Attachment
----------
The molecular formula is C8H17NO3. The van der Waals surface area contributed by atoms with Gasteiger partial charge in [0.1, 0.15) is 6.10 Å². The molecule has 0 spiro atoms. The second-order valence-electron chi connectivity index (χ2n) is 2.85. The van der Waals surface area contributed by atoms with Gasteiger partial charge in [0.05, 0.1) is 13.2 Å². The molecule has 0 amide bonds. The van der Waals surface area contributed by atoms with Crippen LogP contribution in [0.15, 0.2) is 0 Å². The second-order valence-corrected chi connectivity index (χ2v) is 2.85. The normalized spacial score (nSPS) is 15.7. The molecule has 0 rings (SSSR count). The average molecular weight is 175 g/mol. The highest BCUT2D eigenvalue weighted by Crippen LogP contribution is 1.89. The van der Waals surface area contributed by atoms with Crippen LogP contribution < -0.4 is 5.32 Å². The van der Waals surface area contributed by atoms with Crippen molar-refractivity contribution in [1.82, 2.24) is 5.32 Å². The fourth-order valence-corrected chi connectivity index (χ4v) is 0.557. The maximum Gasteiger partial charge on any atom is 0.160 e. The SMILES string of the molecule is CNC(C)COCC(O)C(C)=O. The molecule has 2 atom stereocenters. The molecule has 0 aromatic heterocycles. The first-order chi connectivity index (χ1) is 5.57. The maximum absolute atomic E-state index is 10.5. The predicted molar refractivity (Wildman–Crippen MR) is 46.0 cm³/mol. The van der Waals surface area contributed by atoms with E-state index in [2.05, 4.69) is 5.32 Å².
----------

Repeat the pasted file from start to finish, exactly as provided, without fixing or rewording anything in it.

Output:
The molecular formula is C8H17NO3. The van der Waals surface area contributed by atoms with Gasteiger partial charge in [0.1, 0.15) is 6.10 Å². The molecule has 0 spiro atoms. The second-order valence-electron chi connectivity index (χ2n) is 2.85. The van der Waals surface area contributed by atoms with Gasteiger partial charge in [0.05, 0.1) is 13.2 Å². The molecule has 0 amide bonds. The van der Waals surface area contributed by atoms with Crippen LogP contribution in [0.15, 0.2) is 0 Å². The second-order valence-corrected chi connectivity index (χ2v) is 2.85. The normalized spacial score (nSPS) is 15.7. The molecule has 0 rings (SSSR count). The average molecular weight is 175 g/mol. The highest BCUT2D eigenvalue weighted by Crippen LogP contribution is 1.89. The van der Waals surface area contributed by atoms with Crippen LogP contribution < -0.4 is 5.32 Å². The van der Waals surface area contributed by atoms with Crippen molar-refractivity contribution in [1.82, 2.24) is 5.32 Å². The fourth-order valence-corrected chi connectivity index (χ4v) is 0.557. The maximum Gasteiger partial charge on any atom is 0.160 e. The SMILES string of the molecule is CNC(C)COCC(O)C(C)=O. The molecule has 2 atom stereocenters. The molecule has 0 aromatic heterocycles. The first-order chi connectivity index (χ1) is 5.57. The maximum absolute atomic E-state index is 10.5. The predicted molar refractivity (Wildman–Crippen MR) is 46.0 cm³/mol. The van der Waals surface area contributed by atoms with E-state index in [2.05, 4.69) is 5.32 Å².